How to Use LinkedIn Effectively to Skyrocket Your Career
Those who know how to use LinkedIn effectively have a huge advantage over those who do the bare minimum. Consequently, these LinkedIn do-gooders know the importance of digital presence and social branding.
On top of that, Linkedin can be an association job seeker’s best friend.
It can make the biggest difference, and being a LinkedIn pro doesn’t take talent or skills. It does however, take commitment and diligence.
You have to use LinkedIn effectively in order to boost your value on the association job market. LinkedIn has made it incredibly simple to manage your professional brand. There’s a lot of opportunity for you to make yourself stand out from other professionals in the association industry.
Plus, if you’re looking for association jobs, LinkedIn can make you a hot commodity on the job market.
Maximizing your profile on LinkedIn is important, however it merely scratches the surface of the social networking site’s potential.
Already have a polished up LinkedIn? Check out these association jobs.
How to Use LinkedIn Effectively Tip #1: Build an Unforgettable Profile
The rule of thumb when building your LinkedIn profile is to make it reflect who you are professionally with your personality sprinkled in.
What do you want people’s impression of you to be when they look at your profile? How do you want to be perceived?
Ask these questions before you start filling out the different pieces of your LinkedIn. Because guess what? You have total control over how people view you through LinkedIn and all social media for that matter.
There’s no one perfect cocktail for creating an excellent LinkedIn profile and it’s up to you to decide how you want brand yourself. The first step, which is often overlooked, is making sure people have a good image of you.
Your profile picture can make or break a first impression. Think of it this way – you want your profile picture to look like your face when you meet someone for the first time. Smile, look straight ahead and avoid unnecessary distractions in your profile picture.
In addition, you should be the only one in your profile picture. A clean shot of your face. Choose professional attire wisely and make sure you’re well groomed.
Add a picture that represents what you look like in real life. Furthermore, keep it updated every 2-3 years.
Write a Summary That Reflects Who You Are
Are you a detailed oriented person? Write a detailed, descriptive summary.
Are you a concise, straight-to-the-point minimalist? Write a powerful, short summary.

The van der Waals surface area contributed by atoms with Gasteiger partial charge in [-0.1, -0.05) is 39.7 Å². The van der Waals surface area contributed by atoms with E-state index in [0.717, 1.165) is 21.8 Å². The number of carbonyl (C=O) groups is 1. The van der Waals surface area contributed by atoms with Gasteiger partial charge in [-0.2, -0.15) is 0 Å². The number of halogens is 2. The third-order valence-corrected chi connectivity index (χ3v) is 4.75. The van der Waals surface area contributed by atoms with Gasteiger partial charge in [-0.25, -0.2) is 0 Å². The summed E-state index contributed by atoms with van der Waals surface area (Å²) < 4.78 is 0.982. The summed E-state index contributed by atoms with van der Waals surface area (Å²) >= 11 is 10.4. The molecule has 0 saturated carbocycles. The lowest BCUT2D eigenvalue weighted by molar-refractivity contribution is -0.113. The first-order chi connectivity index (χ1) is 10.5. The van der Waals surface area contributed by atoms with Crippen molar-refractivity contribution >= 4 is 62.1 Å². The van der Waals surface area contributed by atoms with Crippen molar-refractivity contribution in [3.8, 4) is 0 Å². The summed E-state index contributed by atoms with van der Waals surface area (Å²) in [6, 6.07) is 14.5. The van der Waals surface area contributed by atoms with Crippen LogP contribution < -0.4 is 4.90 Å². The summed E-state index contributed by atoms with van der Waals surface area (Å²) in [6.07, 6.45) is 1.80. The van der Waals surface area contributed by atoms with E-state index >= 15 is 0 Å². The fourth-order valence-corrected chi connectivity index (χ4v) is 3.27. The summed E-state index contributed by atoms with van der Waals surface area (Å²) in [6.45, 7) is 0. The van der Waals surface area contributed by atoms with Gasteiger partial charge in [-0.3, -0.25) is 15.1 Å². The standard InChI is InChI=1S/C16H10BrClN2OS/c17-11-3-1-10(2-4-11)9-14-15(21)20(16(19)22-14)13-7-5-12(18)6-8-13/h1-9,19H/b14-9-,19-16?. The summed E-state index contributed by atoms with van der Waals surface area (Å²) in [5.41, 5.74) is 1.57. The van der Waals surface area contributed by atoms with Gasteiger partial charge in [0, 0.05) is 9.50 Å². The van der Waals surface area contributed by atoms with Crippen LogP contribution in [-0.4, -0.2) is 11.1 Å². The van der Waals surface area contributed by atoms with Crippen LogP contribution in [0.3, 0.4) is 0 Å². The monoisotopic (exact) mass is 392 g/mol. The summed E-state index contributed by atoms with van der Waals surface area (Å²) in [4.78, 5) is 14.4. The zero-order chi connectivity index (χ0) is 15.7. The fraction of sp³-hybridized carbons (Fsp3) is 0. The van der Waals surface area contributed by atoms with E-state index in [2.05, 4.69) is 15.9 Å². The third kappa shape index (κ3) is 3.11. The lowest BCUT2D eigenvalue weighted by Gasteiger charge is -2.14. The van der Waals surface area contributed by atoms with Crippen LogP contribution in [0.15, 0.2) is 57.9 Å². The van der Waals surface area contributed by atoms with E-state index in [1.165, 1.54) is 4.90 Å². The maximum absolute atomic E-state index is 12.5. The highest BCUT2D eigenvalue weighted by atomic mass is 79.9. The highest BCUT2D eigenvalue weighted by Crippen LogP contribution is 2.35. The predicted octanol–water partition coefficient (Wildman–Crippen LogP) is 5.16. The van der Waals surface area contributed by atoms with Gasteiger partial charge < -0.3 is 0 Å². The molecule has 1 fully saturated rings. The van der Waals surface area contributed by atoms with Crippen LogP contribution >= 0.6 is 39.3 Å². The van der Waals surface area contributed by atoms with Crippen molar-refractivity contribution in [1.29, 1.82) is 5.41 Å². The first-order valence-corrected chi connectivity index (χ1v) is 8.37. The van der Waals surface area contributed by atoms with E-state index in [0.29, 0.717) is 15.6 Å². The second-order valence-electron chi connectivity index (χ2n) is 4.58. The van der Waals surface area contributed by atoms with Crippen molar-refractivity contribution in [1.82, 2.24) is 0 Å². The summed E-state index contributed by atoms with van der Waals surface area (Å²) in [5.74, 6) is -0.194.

Are you the founder/owner/CEO of an organization? Write about your experience in the industry and your accomplishments at the organization.
The LinkedIn summary is a place to showcase what drives you, what your passions are and how you add value.
Tell the story of who you are and how you came to be where you are today. When people read your summary on LinkedIn, they should get a glimpse of your professional history along with your personal mission/vision.
An ideal summary follows the “Why, How, What” structure:
- Start with why you do what you do
- Explain how you do it
- Give meaningful examples as to what you have accomplished
If you want to learn more, here’s an in depth guide on how to write a killer summary.
Work experience is the perfect place to give a narrative of your career.
Under each position, you should include milestones, results and how you impacted the organization.
Also, give context to what you learned in each of your work experiences to portray how you acquired your current set of professional talents.
Be careful not to add any unnecessary fluff.
For example, don’t write: “Managed a team of 7 employees during my time at XYZ organization”
Try this instead: “During my time at XYZ, I scaled and lead a team of 7 marketing professionals through [insert projects] that resulted in X, Y and Z”
Education, Volunteer Experience, Accomplishments
The education, volunteer experience and accomplishments sections are where you should boast your professional development/leadership milestones.
Are you a CAE? Have you volunteered or taken courses/classes outside of work? Win any awards lately? If so, this is the place to let everyone know what you’ve accomplished outside of the office.